Outside I heard the low rumbling sound of the pumpkin coach: a loud, smelly, diesel-fueled vehicle pulled by two fake horses. It brought guests up the hill to the castle. I smoothed my skirt and forced myself not to run out back and hide in the New Hampshire woods. Instead, I exited the front door of the castle, lifted one gloved hand high into the air, smiled, and waved with my whole arm like a beauty queen.

From inside the coach, a little boy spotted me, and his eyes went big. He waved back and smiled. When I met him at the door of the coach and offered him my hand, he took it. I exhaled. When I looked him in the eyes, he blushed.

At 9:30 a.m. in Story Land, I was surprised to discover that, yeah, I was feeling like a princess.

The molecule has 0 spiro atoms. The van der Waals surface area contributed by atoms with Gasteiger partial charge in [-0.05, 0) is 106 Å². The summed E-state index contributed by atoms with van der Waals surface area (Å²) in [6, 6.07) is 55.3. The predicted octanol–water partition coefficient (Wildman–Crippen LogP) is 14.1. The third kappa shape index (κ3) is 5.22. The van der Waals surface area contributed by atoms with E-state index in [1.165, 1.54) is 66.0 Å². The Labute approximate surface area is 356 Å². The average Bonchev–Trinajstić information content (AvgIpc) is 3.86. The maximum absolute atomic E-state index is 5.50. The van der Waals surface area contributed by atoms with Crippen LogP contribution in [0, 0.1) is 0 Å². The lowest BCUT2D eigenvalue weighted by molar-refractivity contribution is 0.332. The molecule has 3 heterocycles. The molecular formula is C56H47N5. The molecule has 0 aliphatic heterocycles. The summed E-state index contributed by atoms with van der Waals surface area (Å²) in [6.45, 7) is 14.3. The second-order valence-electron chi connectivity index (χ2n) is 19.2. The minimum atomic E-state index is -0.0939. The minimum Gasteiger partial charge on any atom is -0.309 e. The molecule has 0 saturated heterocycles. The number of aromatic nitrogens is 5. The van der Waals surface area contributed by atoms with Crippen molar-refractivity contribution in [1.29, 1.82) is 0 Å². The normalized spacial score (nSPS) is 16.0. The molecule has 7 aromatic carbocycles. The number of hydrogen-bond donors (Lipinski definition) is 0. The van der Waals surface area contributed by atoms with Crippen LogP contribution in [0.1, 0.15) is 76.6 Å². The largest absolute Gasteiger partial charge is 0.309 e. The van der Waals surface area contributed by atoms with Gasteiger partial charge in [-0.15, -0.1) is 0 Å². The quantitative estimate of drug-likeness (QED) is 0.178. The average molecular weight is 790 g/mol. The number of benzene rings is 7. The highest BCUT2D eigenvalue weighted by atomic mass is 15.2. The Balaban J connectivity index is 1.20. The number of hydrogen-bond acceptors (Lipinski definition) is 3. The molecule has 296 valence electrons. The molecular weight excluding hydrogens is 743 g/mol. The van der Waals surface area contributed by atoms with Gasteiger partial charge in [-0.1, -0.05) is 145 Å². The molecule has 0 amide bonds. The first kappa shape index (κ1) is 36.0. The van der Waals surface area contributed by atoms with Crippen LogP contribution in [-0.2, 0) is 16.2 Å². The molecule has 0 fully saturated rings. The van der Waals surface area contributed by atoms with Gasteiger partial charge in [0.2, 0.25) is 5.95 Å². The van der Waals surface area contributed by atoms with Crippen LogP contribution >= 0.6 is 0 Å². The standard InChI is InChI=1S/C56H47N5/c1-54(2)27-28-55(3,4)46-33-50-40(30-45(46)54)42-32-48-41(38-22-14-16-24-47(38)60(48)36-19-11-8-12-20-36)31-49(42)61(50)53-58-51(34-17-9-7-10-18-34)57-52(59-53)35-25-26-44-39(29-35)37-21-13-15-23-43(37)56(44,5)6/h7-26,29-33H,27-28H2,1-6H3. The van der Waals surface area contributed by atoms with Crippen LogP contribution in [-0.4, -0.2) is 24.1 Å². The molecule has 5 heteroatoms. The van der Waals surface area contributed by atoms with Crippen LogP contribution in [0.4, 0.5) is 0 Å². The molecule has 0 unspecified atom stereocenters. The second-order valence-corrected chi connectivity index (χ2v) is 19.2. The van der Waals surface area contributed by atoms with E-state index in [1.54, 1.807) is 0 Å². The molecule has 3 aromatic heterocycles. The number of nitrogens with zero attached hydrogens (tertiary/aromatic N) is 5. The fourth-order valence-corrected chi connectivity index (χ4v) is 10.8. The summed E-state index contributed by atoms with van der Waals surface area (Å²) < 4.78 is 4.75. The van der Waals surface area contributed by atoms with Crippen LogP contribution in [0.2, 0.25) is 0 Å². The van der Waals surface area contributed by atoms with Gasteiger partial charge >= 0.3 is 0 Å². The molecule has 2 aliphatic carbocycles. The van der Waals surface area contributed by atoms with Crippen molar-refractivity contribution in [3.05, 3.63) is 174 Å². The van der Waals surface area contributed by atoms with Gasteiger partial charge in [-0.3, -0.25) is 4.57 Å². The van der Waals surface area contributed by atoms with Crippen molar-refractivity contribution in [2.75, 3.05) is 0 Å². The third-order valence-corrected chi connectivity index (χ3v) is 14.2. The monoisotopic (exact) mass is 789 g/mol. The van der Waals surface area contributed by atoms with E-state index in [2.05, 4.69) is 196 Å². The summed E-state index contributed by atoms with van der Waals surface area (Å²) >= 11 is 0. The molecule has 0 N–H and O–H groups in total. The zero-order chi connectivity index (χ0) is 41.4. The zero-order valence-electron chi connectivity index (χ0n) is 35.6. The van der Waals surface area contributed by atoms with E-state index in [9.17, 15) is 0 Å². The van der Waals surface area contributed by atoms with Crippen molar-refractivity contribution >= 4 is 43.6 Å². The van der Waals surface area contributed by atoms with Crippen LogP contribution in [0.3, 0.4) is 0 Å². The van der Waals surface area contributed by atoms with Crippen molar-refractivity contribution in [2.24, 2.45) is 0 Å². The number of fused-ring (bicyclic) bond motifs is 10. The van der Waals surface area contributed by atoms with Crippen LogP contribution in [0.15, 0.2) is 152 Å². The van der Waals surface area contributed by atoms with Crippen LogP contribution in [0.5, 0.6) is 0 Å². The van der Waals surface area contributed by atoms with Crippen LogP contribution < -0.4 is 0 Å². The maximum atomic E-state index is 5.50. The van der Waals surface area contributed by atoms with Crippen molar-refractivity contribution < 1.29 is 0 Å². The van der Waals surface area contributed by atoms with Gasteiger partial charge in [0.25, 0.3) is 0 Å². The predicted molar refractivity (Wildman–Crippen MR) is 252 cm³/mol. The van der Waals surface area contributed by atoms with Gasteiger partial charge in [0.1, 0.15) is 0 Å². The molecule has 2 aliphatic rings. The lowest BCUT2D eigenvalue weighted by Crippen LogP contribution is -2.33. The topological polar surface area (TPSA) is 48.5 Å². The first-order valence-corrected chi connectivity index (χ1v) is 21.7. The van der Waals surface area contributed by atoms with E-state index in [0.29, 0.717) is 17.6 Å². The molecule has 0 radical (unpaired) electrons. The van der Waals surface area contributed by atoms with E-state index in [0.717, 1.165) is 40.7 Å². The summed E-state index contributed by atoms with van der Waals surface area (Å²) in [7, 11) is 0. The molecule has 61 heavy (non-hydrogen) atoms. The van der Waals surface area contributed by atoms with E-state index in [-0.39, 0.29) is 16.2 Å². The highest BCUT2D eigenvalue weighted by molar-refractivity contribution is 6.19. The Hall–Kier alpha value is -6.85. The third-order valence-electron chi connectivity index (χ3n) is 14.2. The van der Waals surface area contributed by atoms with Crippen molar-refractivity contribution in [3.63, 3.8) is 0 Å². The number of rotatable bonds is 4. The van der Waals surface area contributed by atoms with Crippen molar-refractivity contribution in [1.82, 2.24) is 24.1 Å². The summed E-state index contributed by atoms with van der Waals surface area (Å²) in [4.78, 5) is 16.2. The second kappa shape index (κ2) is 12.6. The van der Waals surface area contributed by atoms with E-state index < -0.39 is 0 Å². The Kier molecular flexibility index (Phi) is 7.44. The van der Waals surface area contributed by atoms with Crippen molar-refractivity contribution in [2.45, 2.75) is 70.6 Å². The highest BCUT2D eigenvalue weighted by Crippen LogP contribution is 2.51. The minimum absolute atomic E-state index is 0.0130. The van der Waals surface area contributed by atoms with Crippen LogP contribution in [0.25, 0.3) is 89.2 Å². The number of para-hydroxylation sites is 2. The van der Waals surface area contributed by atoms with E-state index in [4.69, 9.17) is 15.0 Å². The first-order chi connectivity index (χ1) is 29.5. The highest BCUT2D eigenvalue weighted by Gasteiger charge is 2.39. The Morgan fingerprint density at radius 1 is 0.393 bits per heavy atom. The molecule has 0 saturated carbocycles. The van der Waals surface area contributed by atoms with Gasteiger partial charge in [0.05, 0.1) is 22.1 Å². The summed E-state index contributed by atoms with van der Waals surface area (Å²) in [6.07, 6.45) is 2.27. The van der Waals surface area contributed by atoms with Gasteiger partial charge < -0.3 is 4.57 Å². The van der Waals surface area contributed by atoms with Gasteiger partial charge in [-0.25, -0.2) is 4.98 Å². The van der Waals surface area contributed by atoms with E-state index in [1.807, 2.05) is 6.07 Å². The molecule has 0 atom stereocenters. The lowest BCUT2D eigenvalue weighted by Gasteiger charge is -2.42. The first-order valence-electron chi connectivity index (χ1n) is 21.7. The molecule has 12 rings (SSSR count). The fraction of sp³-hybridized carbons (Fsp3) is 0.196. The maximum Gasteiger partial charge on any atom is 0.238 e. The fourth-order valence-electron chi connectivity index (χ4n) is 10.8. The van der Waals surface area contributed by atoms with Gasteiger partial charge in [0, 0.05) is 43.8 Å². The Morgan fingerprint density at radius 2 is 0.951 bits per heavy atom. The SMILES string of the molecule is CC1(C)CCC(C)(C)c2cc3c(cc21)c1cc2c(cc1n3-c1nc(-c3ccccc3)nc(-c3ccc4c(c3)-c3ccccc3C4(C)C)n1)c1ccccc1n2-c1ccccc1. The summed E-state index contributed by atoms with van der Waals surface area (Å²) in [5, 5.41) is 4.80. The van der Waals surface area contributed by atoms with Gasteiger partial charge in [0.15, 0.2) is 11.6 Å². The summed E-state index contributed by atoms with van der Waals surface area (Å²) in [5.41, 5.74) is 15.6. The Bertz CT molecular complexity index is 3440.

I had been looking forward to the Story Land job for months. Even before I applied, when my friends asked me about my plans for the summer, I smiled and told them I was going to be Cinderella. There were a couple of reasons why I wanted the job. The first was the acting: even though I was shy, and I was terrified of strangers, I also loved performing. Cinderella seemed like a perfect way to hone my acting chops.

The second reason was that, like so many girls, I loved the idea of being a princess. Sure, I wasn’t typical princess material — I still made monthly pilgrimages to the comic book store for the newest X-Men titles. But I liked feeling attractive, and for a girl who had never been to a prom before, being paid minimum wage to stand around and look pretty was great. Moreover, I was enamored by how Cinderella’s prince had saved her. Sure, I wasn’t stuck in a life of forced labor, but I still wanted so badly for a boy of my own to come along and rescue me from the boredom and loneliness of New Hampshire.